TRADE: Sent LHP Jeff Musselman and P Mike Ryan to the New York Mets in exchange for OF Mookie Wilson.
RECORD AT TRADE: 52-53 (.495), 2nd Place, -3.0
AFTER: 37-20 (.649)
FINISH: 89-73 (.549), 1st Place, +2
INTENDED UPGRADE: Dear God, give us this day our daily bread and spare us from Junior Felix (and from Lloyd Moseby too).
RESULT: Wilson hit .298 but was actually fairly bad, walking just three times in 247 plate appearances and slugging just .370. The same day that Wilson was acquired, the Jays also claimed the Mets’ Lee Mazzilli on waivers and had somewhat better results, albeit in a far smaller role. Though the Jays took off after the trade, it was the pitching that picked up, not the offense.
SNAP JUDGMENT: A conservative solution leads to conservative rewards.
TRADE: Sent OF Pedro Munoz and 2B Nelson Liriano to the Minnesota Twins in exchange for LHP John Candelaria.
RECORD AT TRADE: 53-46 (.535), 1st Place, +1.0
AFTER: 33-30 (.524)
FINISH: 86-76 (.531), 2nd Place, -2.0
INTENDED UPGRADE: The bullpen’s nonexistent anti-lefty component.
RESULT: David Wells had been the sole lefty in the bullpen–no Jays LOOGY in 1990, if the LOOGY had even been invented. When Wells moved to the rotation in late May (replacing Flanagan, who had given his last the previous fall), the relievers were lonely for a southpaw, at least in theory. The 36-year-old Candy Man had held lefties to .196/.222/.255 in 34 games and didn’t come with a high price tag–Munoz had some ability to hit but had limited patience and almost no defensive ability, while Liranio was an inoffensive second baseman. Unfortunately, Candelaria was a disaster in 13 Toronto games, losing three, saving one, winning none, and posting an ERA of 5.48.
SNAP JUDGMENT: Who says you have to have a LOOGY when you have Duane Ward and Tom Henke?
TRADE: Sent 2B Jeff Kent and a player to be named (OF Ryan Thompson) to the New York Mets in exchange for RHP David Cone.
RECORD AT TRADE: 73-55 (.570), 1st Place, +2.5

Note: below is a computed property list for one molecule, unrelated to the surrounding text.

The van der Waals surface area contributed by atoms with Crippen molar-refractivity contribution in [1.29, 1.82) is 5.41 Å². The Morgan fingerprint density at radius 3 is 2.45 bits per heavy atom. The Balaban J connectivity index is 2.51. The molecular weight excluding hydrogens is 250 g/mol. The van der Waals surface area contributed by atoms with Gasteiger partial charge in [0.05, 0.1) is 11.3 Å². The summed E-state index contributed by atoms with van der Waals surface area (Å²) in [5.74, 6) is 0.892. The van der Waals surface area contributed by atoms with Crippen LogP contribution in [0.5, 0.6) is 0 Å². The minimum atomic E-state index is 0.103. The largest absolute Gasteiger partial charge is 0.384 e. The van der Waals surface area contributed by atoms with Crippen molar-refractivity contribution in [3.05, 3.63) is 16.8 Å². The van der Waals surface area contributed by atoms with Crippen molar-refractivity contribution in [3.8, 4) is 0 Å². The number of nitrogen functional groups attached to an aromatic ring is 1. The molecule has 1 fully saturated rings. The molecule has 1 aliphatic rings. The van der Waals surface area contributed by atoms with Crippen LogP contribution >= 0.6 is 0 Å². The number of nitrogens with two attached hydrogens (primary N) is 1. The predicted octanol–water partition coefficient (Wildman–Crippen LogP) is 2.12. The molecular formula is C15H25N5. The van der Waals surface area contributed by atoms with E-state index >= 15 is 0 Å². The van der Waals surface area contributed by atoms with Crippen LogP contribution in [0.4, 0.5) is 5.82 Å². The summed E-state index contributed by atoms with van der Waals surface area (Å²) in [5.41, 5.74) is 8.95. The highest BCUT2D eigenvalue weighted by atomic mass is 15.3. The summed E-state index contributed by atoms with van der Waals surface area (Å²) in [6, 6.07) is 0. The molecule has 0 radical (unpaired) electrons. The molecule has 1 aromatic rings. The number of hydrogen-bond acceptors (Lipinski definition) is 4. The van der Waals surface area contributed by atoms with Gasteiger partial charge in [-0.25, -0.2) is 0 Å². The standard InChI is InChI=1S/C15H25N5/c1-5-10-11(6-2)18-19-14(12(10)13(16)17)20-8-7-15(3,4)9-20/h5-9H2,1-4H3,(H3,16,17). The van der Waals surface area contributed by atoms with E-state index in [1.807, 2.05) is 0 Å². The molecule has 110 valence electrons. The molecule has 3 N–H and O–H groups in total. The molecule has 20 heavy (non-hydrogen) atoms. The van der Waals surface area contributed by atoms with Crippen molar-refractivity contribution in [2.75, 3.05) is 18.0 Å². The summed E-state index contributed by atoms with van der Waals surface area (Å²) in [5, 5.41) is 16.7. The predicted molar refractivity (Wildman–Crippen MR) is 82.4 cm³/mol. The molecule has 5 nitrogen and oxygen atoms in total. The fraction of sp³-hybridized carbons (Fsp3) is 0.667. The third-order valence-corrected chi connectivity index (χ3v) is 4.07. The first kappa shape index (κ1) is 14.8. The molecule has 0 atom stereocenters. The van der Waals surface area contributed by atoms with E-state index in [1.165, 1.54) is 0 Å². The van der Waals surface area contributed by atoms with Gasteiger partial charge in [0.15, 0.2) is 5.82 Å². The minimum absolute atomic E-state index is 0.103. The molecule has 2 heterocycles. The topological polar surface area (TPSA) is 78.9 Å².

AFTER: 23-11 (.676)
FINISH: 96-66 (.593), 1st Place, +4.0.
INTENDED UPGRADE: Add an ace to a starting rotation lacking one, unless you count Juan Guzman.
RESULT: Cone, the owner of an 80-48 (.625), 3.08 ERA record at the time of the trade, and an impending free agent, was well worth the wager of Kent, a rookie infielder with intriguing power possibilities but a shaky defensive portfolio, and Thompson, of whom much was expected for no particular reason. As a Jay, Cone put up a fine 2.55 ERA in seven starts and one relief appearance. Though the Jays were just 4-3 in Cone’s starts, Cone was a boon to a shaky pen, pitching seven or more innings in five starts.
SNAP JUDGMENT: Kent turned out to be quite a good player, but Roberto Alomar, 24, had him blocked in Toronto. Dealing one fungible prospect for an established ace capable of driving the team to a championship was a no-brainer.
TRADE: Sent OF Darrin Jackson to the New York Mets in exchange for SS Tony Fernandez.
RECORD AT TRADE: 35-26 (.573), 2nd, -3.0.
AFTER: 60-41 (.594)
FINISH: 96-67, 1st, +7.0.
INTENDED UPGRADE: Shortstop. The Blue Jays didn’t have one. They had already sorted through Alfredo Griffin, Dick Schofield Jr., and Luis Sojo.
RESULT: As would be true again in 1995, the Tony Fernandez that New York saw was not the same one enjoyed by the rest of baseball. In just a few months he had become a pariah at Shea Stadium due to the perception of lackadaisical play, and the Mets were eager to take the supremely untalented Jackson, 30, to get him off of their hands. The Jays had acquired Jackson earlier in the season, sending Derek Bell and Stoney Briggs to the Padres in an effort to shore up their shaky left-field situation, despite Jackson’s historic 1992 (.249/.283/.392). The Mets are a special team to trade with; apparently they used up all of their trading karma acquiring Cone for Ed Hearn. Fernandez reverted to form with the Jays, batting .306/.361/.442 in 94 games, patching a position that had sunk below replacement level.
SNAP JUDGMENT: The Jays were desperate to solve their shortstop situation, the Mets were giving Fernandez away, and Jackson had already failed to help in the outfield. Besides, the Jays had a line on solving that problem, as discussed in the final entry below…
TRADE: RHP Steve Karsay and a player to be named (OF Jose Herrera) went to the Oakland A’s in exchange for LF Rickey Henderson.
RECORD AT TRADE: 60-45 (.571), tied for 1st.
AFTER: 35-22 (.614)
FINISH: 95-67 (.586), 1st, +7.0
INTENDED UPGRADE: Left field had decided to phone in sick that year.
RESULT: Rickey had had a great season for Oakland but was a terrible Jay, batting .215/.356/.319, and was perhaps a bit worse in the playoffs. Still, it was a great idea on paper, and the Jays won the championship anyway.
SNAP JUDGMENT: A former first round pick, Karsay was as delicious a pitching prospect as any that had come along in years. Thing is, there is no such thing as a pitching prospect (TNSTAPP). Since Karsay was a pitching prospect, but according to our theology could not be one, he was wholly mythological, non-existent, and the Jays were correct to trade this mere wisp of rumor to Oakland for the Hall of Fame leadoff man who was apparently still in his prime.
NEXT TIME: John Schuerholz and the Braves.